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    Author(s): Sharlene E. Sing; Rosemarie De Clerck-Floate; Richard W. Hansen; Hal Pearce; Carol Bell Randall; Ivo Tosevski; Sarah M. Ward
    Date: 2016
    Source: FHTET-2016-01. Morgantown, WV: U.S. Department of Agriculture, Forest Service, Forest Health Technology Enterprise Team. 141 p.
    Publication Series: Other
    Station: Rocky Mountain Research Station
    PDF: Download Publication  (20.0 MB)


    Dalmatian toadflax, Linaria dalmatica (L.) Mill., and yellow toadflax, Linaria vulgaris Mill., are exotic weeds of rangeland, grassland, forests, and cropland. Both Dalmatian and yellow toadflax are short-lived perennial forbs that are easily recognized by their yellow snapdragon- like flowers (Figure 1a, 1b). Both species propagate by seed and vegetatively from shoots that arise either from lateral rhizomes (Dalmatian toadflax) or from buds developing on their roots (yellow toadflax). Dalmatian toadflax is native to southeastern Europe while yellow toadflax is considered to be native to Europe and Asia. Hybrids of Dalmatian and yellow toadflax have been found throughout northwestern USA (Figure 1c; hybrids are discussed further in Chapter 2 of this manual). Although several exotic toadflax species have been intentionally or accidentally introduced to North America, these two species and their hybrids are by far the most common and problematic for land managers, and are the focus of this manual. The use of "toadflaxes" throughout this manual encompasses both Dalmatian and yellow toadflax, as well as their hybrids.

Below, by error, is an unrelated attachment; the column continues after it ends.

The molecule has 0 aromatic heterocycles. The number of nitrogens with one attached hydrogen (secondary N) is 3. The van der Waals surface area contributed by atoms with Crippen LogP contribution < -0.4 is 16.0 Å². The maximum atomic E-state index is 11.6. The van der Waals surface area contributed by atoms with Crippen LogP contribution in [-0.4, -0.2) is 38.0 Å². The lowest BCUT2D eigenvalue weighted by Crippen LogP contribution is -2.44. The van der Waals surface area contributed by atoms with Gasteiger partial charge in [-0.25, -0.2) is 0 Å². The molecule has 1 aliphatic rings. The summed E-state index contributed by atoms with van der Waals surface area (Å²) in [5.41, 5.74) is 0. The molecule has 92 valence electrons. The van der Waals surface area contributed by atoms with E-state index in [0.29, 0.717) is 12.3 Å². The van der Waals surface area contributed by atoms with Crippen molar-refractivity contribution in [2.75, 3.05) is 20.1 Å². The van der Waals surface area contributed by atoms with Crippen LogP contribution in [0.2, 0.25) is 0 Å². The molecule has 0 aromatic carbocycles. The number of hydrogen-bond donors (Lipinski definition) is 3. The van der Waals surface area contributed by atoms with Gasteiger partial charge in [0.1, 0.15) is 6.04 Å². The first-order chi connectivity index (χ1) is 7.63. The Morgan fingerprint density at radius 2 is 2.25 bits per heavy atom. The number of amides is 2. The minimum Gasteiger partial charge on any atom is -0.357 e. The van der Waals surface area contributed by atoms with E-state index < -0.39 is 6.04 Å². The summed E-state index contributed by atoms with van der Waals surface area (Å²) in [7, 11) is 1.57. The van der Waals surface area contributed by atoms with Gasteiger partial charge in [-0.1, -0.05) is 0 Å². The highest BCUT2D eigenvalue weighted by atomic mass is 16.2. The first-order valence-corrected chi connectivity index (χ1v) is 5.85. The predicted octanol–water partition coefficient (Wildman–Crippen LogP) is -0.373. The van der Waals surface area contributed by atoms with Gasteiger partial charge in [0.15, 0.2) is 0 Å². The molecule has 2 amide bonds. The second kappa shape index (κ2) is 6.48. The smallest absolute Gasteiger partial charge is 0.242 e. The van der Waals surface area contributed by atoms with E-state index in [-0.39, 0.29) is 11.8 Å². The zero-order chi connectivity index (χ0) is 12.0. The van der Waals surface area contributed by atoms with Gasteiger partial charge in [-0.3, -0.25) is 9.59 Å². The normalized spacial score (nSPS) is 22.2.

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    Sing, Sharlene E.; De Clerck-Floate, Rosemarie; Hansen, Richard W.; Pearce, Hal; Randall, Carol Bell; Tosevski, Ivo; Ward, Sarah M. 2016. Biology and biological control of Dalmatian and yellow toadflax. FHTET-2016-01. Morgantown, WV: U.S. Department of Agriculture, Forest Service, Forest Health Technology Enterprise Team. 141 p.


    Dalmatian toadflax, Linaria dalmatica, yellow toadflax, Linaria vulgaris, biological control, weed management

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